– By Lee Rodgers –
If you were watching Eurosport’s coverage of today’s stage you’d have heard Robbie McEwen talking about his role as an adviser at Orica-GreenEdge, offering up a fascinating insight into just how much value the sprinters’ teams place on the reconnaissance of the final kilometers of flat stages. The interview also revealed something else that it never intended to – the impact that Cavendish’s superiority has had on his rivals’ preparation.
McEwen said that he would leave the team hotel early in the morning to drive to the finish, then get on his bike to ride the last 5 kilometers repeatedly, first slowly, taking notes of every bump, every nuance in the road, and then ride it full gas to gauge the speed that his guys can hit corners and to tell them the best place to get to the front.
Cav said after the stage: “It wasn’t too technical but there was enough technicality to make it a bit chaotic with all the other riders there. Normally I’m out of the way in the front but today I could kind of freestyle. It wasn’t as windy as I thought it was going to be and that didn’t play as much of a factor.”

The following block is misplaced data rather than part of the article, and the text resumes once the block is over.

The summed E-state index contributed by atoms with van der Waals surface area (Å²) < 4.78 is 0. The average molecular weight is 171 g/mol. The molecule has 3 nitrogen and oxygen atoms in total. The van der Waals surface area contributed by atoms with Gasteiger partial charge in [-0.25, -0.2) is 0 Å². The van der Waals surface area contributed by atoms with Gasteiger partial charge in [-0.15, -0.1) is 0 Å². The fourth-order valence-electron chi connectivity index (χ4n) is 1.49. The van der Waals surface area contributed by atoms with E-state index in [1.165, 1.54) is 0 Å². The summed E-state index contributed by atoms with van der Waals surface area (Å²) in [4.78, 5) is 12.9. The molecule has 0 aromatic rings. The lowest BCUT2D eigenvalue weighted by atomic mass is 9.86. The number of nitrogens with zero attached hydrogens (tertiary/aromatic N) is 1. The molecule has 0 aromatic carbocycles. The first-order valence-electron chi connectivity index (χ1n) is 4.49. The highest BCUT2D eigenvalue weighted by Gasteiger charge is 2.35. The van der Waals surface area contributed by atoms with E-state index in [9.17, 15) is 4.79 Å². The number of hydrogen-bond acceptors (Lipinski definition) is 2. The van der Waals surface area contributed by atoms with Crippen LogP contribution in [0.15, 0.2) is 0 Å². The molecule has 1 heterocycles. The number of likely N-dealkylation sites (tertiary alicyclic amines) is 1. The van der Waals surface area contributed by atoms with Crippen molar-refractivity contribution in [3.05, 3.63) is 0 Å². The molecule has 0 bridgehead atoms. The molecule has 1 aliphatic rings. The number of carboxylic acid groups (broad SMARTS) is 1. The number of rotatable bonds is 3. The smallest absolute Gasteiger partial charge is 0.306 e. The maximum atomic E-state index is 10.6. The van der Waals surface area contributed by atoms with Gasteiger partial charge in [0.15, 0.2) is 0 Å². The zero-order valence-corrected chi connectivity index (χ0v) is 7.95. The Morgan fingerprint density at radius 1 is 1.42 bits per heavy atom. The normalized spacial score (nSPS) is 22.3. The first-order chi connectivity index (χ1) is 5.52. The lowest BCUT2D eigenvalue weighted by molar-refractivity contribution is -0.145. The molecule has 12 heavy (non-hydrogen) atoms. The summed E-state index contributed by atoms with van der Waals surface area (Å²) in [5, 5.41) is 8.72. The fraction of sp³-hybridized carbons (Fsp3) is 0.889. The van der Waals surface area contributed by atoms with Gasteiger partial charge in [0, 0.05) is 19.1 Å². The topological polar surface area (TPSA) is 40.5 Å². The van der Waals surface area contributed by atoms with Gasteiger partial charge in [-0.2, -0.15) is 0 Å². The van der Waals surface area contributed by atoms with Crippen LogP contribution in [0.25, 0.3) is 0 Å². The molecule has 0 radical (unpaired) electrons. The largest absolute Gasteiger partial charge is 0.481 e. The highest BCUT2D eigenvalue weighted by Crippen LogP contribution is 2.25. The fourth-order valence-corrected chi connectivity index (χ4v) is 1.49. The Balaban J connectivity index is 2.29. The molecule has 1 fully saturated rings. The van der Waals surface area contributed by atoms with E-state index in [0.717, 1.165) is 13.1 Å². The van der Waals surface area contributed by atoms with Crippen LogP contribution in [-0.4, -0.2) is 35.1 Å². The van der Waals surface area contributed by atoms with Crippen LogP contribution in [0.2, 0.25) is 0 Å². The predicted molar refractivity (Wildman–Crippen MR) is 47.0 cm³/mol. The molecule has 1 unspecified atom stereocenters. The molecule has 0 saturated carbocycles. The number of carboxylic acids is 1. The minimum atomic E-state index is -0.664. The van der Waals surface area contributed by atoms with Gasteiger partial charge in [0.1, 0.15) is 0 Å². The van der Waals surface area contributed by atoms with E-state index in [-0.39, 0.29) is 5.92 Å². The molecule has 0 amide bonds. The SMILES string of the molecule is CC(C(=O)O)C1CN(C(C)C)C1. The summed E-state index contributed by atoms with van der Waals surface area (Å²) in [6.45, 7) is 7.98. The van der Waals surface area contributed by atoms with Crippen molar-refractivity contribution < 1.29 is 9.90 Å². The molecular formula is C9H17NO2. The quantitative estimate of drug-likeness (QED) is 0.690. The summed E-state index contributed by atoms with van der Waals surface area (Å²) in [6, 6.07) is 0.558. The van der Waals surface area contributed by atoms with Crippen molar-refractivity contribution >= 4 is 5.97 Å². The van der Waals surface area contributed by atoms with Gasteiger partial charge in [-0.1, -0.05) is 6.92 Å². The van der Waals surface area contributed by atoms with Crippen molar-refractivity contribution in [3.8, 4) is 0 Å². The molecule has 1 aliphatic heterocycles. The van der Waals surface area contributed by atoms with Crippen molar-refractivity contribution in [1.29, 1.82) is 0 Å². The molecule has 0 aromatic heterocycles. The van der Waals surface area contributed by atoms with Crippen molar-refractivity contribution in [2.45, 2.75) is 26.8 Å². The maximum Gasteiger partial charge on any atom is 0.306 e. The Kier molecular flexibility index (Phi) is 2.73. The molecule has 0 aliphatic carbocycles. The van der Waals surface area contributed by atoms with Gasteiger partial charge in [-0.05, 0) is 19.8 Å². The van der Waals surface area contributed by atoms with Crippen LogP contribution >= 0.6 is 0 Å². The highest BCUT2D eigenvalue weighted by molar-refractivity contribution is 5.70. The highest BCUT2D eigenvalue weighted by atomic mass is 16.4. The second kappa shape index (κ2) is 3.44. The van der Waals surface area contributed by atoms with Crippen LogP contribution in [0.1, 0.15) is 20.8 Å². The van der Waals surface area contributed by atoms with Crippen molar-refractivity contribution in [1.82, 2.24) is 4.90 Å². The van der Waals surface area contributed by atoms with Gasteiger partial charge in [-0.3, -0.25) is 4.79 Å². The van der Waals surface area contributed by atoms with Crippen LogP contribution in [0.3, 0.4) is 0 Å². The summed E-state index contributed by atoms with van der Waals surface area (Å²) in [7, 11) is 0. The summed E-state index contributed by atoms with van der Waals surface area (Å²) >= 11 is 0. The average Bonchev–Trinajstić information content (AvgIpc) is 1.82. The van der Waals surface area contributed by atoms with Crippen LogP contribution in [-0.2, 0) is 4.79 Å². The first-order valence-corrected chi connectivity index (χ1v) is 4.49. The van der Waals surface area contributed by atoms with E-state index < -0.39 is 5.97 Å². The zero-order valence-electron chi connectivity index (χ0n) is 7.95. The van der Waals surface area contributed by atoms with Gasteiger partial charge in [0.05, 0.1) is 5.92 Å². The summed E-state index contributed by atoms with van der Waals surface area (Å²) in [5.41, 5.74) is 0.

Not only do these advisers then relay the info back to the sprinter on the team but they also chat with the guys who will form the lead-out train, giving each designated rider the low-down on the stretch of road that they’ll be expected to be at the front on.
The retired rider helping out with training and advising in stage races is nothing new but with Cav being recognized as the fastest in the world and almost unbeatable if the conditions are right for him, the other teams have taken a leaf out of Sky’s book by meticulously searching for that elusive 1%. It was that search for small, almost imperceptible improvements in each and any area, from clothing to diet, sleeping routines to riding position, that brought such resounding success to David Brailsford’s British track team and that has been paying off in no small measure for Team Sky.